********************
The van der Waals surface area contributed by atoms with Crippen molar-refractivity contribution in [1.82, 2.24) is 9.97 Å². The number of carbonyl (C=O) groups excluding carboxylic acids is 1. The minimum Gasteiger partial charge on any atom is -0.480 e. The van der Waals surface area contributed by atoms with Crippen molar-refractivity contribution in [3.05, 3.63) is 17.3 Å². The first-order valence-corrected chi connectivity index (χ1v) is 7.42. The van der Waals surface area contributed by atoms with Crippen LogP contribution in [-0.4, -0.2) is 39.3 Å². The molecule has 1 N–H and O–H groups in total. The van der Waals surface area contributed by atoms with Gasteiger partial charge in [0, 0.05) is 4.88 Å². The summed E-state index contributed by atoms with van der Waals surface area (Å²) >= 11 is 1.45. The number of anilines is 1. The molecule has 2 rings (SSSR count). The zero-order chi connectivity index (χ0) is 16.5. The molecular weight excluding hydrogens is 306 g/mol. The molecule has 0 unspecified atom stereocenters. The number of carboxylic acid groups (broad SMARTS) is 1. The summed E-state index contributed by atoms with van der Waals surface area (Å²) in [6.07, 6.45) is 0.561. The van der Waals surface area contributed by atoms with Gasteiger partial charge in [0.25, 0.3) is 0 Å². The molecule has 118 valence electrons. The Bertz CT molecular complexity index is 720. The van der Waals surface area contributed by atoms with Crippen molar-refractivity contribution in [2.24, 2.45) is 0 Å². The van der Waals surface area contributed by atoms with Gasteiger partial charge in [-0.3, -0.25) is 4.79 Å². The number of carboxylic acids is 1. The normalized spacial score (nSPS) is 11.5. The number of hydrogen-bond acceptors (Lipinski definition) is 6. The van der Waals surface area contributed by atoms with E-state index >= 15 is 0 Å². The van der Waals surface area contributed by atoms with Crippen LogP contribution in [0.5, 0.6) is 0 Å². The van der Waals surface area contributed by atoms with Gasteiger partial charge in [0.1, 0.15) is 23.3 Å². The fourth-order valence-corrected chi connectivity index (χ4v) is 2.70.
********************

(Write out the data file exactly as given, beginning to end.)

The van der Waals surface area contributed by atoms with Crippen molar-refractivity contribution in [1.82, 2.24) is 9.97 Å². The number of carbonyl (C=O) groups excluding carboxylic acids is 1. The minimum Gasteiger partial charge on any atom is -0.480 e. The van der Waals surface area contributed by atoms with Crippen molar-refractivity contribution in [3.05, 3.63) is 17.3 Å². The first-order valence-corrected chi connectivity index (χ1v) is 7.42. The van der Waals surface area contributed by atoms with Crippen LogP contribution in [-0.4, -0.2) is 39.3 Å². The molecule has 1 N–H and O–H groups in total. The van der Waals surface area contributed by atoms with Gasteiger partial charge in [0, 0.05) is 4.88 Å². The summed E-state index contributed by atoms with van der Waals surface area (Å²) >= 11 is 1.45. The number of anilines is 1. The molecule has 2 rings (SSSR count). The zero-order chi connectivity index (χ0) is 16.5. The molecular weight excluding hydrogens is 306 g/mol. The molecule has 0 unspecified atom stereocenters. The number of carboxylic acid groups (broad SMARTS) is 1. The summed E-state index contributed by atoms with van der Waals surface area (Å²) in [6.07, 6.45) is 0.561. The van der Waals surface area contributed by atoms with Gasteiger partial charge in [0.25, 0.3) is 0 Å². The molecule has 118 valence electrons. The Bertz CT molecular complexity index is 720. The van der Waals surface area contributed by atoms with Crippen molar-refractivity contribution in [2.24, 2.45) is 0 Å². The van der Waals surface area contributed by atoms with Gasteiger partial charge in [-0.3, -0.25) is 4.79 Å². The number of carboxylic acids is 1. The normalized spacial score (nSPS) is 11.5. The number of hydrogen-bond acceptors (Lipinski definition) is 6. The van der Waals surface area contributed by atoms with E-state index >= 15 is 0 Å². The van der Waals surface area contributed by atoms with Crippen LogP contribution in [0.5, 0.6) is 0 Å². The van der Waals surface area contributed by atoms with Gasteiger partial charge in [0.1, 0.15) is 23.3 Å². The fourth-order valence-corrected chi connectivity index (χ4v) is 2.70.